The Science of Cast Iron Cooking. The Truth About Cast Iron. How To Season A Cast Iron Skillet:
The skillet you want is at least fifty years old, and right now it is probably sitting on a thrift store shelf or a yard sale table. Your first task is to locate it. Until the 1960s, the final stage in manufacturing cast iron was to machine-polish each pan until the cooking surface was as smooth as glass. New cast iron is sold unpolished, that is, fresh out of the mold, with a texture like pitted Formica. The cast iron companies claim that the new, unpolished skillets are as easy to season and as non-stick as the old, polished ones—but then they would say that. You can polish new cast iron yourself with an orbital sander and some 80 grit, followed by hand sanding with 220 grit wet-dry, then 320, then 400, then 600 for good measure, but let’s face it, you’d rather have those five hours of your life and the ridges on your fingernails intact. The skillet you want is polished already.How To Season A Cast Iron Pan. 5 Myths Of Cast Iron Cookware. [more inside]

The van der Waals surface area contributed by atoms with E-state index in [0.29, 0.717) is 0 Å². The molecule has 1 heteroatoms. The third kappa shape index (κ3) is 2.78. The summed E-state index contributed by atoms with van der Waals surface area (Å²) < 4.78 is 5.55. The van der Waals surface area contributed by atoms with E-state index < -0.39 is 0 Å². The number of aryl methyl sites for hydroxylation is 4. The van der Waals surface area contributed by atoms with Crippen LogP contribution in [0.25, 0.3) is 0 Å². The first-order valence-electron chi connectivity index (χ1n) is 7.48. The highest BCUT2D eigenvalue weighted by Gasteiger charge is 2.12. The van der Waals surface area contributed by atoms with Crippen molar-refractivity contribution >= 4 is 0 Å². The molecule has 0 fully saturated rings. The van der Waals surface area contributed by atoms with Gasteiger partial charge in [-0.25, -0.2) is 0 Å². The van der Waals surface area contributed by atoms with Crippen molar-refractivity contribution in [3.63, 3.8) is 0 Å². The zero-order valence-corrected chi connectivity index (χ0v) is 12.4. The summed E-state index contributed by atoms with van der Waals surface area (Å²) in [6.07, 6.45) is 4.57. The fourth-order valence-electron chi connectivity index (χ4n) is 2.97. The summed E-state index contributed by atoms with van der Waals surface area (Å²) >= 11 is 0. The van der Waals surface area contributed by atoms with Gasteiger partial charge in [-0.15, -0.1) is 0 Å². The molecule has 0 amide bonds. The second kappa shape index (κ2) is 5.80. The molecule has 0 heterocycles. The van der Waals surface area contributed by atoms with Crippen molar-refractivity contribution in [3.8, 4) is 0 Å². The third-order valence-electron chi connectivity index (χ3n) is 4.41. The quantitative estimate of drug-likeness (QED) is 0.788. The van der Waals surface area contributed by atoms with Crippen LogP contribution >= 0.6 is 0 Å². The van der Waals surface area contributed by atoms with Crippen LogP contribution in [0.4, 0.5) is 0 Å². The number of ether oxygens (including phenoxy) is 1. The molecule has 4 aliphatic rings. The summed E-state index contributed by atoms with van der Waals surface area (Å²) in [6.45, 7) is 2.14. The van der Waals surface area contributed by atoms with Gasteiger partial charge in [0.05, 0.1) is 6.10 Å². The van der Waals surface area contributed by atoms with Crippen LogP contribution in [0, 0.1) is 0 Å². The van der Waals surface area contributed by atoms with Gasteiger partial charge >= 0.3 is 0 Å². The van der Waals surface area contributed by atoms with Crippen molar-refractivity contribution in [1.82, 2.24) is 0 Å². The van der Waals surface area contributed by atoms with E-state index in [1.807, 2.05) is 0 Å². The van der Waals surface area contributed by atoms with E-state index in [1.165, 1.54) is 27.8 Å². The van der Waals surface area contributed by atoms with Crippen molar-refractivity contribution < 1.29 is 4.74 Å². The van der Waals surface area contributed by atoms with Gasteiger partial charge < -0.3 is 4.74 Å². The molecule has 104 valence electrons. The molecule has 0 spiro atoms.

A seed library is a long-term lending institution, for plants. Seed Libraries Preserve Heirloom Varities [more inside]
While Americans celebrate history by eating (I have two cookouts to attend tonight), take a look at history you can eat. The Garden State Heirloom Seed Society is trying to make sure we don't lose the thousands of varieties of vegetables and fruit developed over the years.